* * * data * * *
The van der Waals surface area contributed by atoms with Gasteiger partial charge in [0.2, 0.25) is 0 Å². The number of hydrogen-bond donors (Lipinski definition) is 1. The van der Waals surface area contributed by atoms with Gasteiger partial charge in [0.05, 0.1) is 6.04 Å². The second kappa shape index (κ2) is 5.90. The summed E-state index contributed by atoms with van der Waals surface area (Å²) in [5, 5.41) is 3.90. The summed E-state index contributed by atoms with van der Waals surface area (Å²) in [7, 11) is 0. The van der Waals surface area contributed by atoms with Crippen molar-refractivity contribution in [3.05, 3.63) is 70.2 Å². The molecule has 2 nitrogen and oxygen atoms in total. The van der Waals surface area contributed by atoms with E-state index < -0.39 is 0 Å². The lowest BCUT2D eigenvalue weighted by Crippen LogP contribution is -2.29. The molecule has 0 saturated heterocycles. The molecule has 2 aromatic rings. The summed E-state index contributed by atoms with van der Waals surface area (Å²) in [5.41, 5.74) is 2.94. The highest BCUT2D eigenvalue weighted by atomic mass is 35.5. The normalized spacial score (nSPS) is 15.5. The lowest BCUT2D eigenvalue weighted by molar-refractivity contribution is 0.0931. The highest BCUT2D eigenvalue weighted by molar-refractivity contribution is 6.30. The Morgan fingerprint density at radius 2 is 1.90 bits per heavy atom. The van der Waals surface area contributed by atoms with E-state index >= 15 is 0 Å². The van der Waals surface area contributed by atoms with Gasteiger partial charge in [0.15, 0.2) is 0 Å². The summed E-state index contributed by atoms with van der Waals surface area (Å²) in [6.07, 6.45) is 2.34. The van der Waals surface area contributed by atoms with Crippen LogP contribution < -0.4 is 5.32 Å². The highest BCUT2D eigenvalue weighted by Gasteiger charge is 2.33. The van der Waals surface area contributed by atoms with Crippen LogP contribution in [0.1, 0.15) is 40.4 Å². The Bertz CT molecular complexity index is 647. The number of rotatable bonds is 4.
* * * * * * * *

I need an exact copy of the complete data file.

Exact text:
The van der Waals surface area contributed by atoms with Gasteiger partial charge in [0.2, 0.25) is 0 Å². The number of hydrogen-bond donors (Lipinski definition) is 1. The van der Waals surface area contributed by atoms with Gasteiger partial charge in [0.05, 0.1) is 6.04 Å². The second kappa shape index (κ2) is 5.90. The summed E-state index contributed by atoms with van der Waals surface area (Å²) in [5, 5.41) is 3.90. The summed E-state index contributed by atoms with van der Waals surface area (Å²) in [7, 11) is 0. The van der Waals surface area contributed by atoms with Crippen molar-refractivity contribution in [3.05, 3.63) is 70.2 Å². The molecule has 2 nitrogen and oxygen atoms in total. The van der Waals surface area contributed by atoms with E-state index < -0.39 is 0 Å². The lowest BCUT2D eigenvalue weighted by Crippen LogP contribution is -2.29. The molecule has 0 saturated heterocycles. The molecule has 2 aromatic rings. The summed E-state index contributed by atoms with van der Waals surface area (Å²) in [5.41, 5.74) is 2.94. The highest BCUT2D eigenvalue weighted by atomic mass is 35.5. The normalized spacial score (nSPS) is 15.5. The lowest BCUT2D eigenvalue weighted by molar-refractivity contribution is 0.0931. The highest BCUT2D eigenvalue weighted by molar-refractivity contribution is 6.30. The Morgan fingerprint density at radius 2 is 1.90 bits per heavy atom. The van der Waals surface area contributed by atoms with E-state index >= 15 is 0 Å². The van der Waals surface area contributed by atoms with Gasteiger partial charge in [0.15, 0.2) is 0 Å². The summed E-state index contributed by atoms with van der Waals surface area (Å²) in [6.07, 6.45) is 2.34. The van der Waals surface area contributed by atoms with Crippen LogP contribution < -0.4 is 5.32 Å². The highest BCUT2D eigenvalue weighted by Gasteiger charge is 2.33. The van der Waals surface area contributed by atoms with Crippen LogP contribution in [0.1, 0.15) is 40.4 Å². The Bertz CT molecular complexity index is 647. The number of rotatable bonds is 4.